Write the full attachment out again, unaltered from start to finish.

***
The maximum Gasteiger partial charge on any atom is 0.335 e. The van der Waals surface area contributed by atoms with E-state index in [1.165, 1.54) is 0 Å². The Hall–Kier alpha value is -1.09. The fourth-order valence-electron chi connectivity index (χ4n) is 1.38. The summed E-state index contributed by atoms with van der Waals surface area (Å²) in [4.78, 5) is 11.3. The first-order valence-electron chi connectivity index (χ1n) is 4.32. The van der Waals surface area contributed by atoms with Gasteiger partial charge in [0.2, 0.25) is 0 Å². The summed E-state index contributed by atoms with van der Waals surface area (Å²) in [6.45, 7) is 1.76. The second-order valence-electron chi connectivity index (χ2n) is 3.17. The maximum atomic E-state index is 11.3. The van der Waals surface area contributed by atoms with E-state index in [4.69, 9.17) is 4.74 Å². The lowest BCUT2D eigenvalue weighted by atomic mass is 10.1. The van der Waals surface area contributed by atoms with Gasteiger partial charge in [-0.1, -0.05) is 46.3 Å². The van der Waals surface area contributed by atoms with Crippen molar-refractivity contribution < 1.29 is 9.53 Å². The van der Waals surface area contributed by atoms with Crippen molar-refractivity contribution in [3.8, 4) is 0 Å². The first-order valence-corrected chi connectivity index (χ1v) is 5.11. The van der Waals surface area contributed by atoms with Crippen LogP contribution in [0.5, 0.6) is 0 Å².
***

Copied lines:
The maximum Gasteiger partial charge on any atom is 0.335 e. The van der Waals surface area contributed by atoms with E-state index in [1.165, 1.54) is 0 Å². The Hall–Kier alpha value is -1.09. The fourth-order valence-electron chi connectivity index (χ4n) is 1.38. The summed E-state index contributed by atoms with van der Waals surface area (Å²) in [4.78, 5) is 11.3. The first-order valence-electron chi connectivity index (χ1n) is 4.32. The van der Waals surface area contributed by atoms with Gasteiger partial charge in [0.2, 0.25) is 0 Å². The summed E-state index contributed by atoms with van der Waals surface area (Å²) in [6.45, 7) is 1.76. The second-order valence-electron chi connectivity index (χ2n) is 3.17. The maximum atomic E-state index is 11.3. The van der Waals surface area contributed by atoms with E-state index in [4.69, 9.17) is 4.74 Å². The lowest BCUT2D eigenvalue weighted by atomic mass is 10.1. The van der Waals surface area contributed by atoms with Gasteiger partial charge in [-0.1, -0.05) is 46.3 Å². The van der Waals surface area contributed by atoms with Crippen molar-refractivity contribution < 1.29 is 9.53 Å². The van der Waals surface area contributed by atoms with Crippen molar-refractivity contribution in [3.8, 4) is 0 Å². The first-order valence-corrected chi connectivity index (χ1v) is 5.11. The van der Waals surface area contributed by atoms with Crippen LogP contribution in [0.5, 0.6) is 0 Å².